Questions, Just Questions


Since the emergence of COVID-19 on the global scene, seas of ink have been spilled to forecast the future; how geopolitics, economy, society, trade, international relations and a long et cetera will change. The reality is that there are too many questions where venturing an answer would be perhaps to speculate. Throughout history, some plagues have generated epic changes; others, advances in science; and others have simply left victims, without generating major transformations.

Here are some of the questions that hang on the coronavirus’ horizon, and the answers to which will only be provided by time:

How long will the COVID-19 crisis, now spreading irregularly across the planet, last?

Will there be resurgences with more or less virulence?

How long will it take to get a vaccine?

What effect will the virus have on elections in the United States?

Has China finally beaten the virus?

Will central bank policies be enough to prevent a financial and social catastrophe?

Will governments play a central role in the economy through old-school nationalization and restriction?

Will the world order be broken or altered, whatever that means?

Will Bretton Woods, the World Trade Organization, the U.N. and the U.N. Security Council survive?

In low- and middle-income countries, will the virus cause social disorder and the breakdown of public order due to potentially overwhelming unemployment, hunger, collapse of the health system and despair?

Will the rule of law be strengthened or will it be broken by the current heavy role of government and emergency measures?

Does this “every man for himself” approach adopted by nations, each one closing in on itself to solve its own crisis, open a new paradigm?

Will the borders between currently closed nations reopen once the virus disappears?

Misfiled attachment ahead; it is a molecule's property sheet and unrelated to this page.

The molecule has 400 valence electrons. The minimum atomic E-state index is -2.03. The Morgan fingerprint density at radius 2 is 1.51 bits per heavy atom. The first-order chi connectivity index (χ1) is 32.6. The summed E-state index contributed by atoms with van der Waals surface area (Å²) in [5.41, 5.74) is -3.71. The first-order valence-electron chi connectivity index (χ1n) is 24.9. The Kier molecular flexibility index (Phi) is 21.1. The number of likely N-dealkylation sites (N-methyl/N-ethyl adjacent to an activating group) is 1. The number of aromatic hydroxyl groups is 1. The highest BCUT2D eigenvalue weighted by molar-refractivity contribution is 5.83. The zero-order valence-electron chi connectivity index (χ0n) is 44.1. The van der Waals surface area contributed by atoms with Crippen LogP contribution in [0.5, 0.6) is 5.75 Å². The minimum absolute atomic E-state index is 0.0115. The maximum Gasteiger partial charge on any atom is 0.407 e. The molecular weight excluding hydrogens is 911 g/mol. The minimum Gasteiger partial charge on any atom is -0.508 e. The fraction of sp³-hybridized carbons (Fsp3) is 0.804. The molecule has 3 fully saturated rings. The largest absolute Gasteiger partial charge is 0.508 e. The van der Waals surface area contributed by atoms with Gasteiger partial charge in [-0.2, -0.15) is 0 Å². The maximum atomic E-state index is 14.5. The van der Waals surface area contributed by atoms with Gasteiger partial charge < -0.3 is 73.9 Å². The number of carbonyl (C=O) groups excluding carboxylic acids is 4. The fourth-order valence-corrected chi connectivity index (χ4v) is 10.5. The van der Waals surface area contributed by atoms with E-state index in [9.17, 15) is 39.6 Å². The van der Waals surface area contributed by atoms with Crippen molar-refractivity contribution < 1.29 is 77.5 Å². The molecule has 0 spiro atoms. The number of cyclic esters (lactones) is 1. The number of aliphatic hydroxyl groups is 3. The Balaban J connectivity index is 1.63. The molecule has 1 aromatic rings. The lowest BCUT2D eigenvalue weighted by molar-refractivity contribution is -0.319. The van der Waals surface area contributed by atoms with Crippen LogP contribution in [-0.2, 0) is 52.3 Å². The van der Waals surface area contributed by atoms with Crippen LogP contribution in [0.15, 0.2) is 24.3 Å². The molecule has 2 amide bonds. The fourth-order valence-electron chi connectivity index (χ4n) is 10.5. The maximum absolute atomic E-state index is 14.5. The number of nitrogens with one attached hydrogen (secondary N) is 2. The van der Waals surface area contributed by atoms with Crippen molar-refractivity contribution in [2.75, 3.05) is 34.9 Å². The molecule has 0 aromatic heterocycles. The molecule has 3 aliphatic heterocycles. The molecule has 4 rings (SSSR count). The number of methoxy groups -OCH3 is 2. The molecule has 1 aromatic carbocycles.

Will the European Union survive?

Will society organize around communities of solidarity or will it continue to depend on paternalistic government?

Will the state of their health be part of the state surveillance of its citizens?

Will it be the end of globalization and global supply chains?

Will the United States and China choose a collaborative or confrontational path?

Will a more austere world emerge, less obsessed with consumerism and ostentation?

Will there be a transformation of social roles, privileging some professions and trades and devaluing others?

Will the activities, reunions, meetings, conferences and conventions that migrated to the network return to their former mode?

Will convention centers be new white elephants, monuments to be displayed in a hundred years like medieval castles?

Will people return to mass events or will they migrate to a new format on the network?

How much xenophobia will the crisis produce?

Will science win the battle over politics?

Will climate change keep its place on the international agenda or be relegated to the bottom of the drawer?

What will commercial aviation look like?

Is the world in suspended animation, and will everything remain the same as it was before?

Questions, just questions.

About this publication


About Patricia Simoni 69 Articles
I first edited and translated for Watching America from 2009 through 2011, recently returning and rediscovering the pleasure of working with dedicated translators and editors. Latin America is of special interest to me. In the mid-60’s, I was a Peace Corps volunteer in Chile, and later lived for three years in Mexico, in the states of Oaxaca and Michoacán and in Mexico City. During those years, my work included interviewing in anthropology research, teaching at a bilingual school in the federal district, and conducting workshops in home nursing care for disadvantaged inner city women. I earned a BS degree from Wagner College, masters and doctoral degrees from WVU, and was a faculty member of the WVU School of Nursing for 27 years. In that position, I coordinated a two-year federal grant (FIPSE) at WVU for an exchange of nursing students with the University of Guanajuato, Mexico. Presently a retiree, I live in Morgantown, West Virginia, where I enjoy traditional Appalachian fiddling with friends. Working toward the mission of WA, to help those in the U.S. see ourselves as others see us, gives me a sense of purpose.

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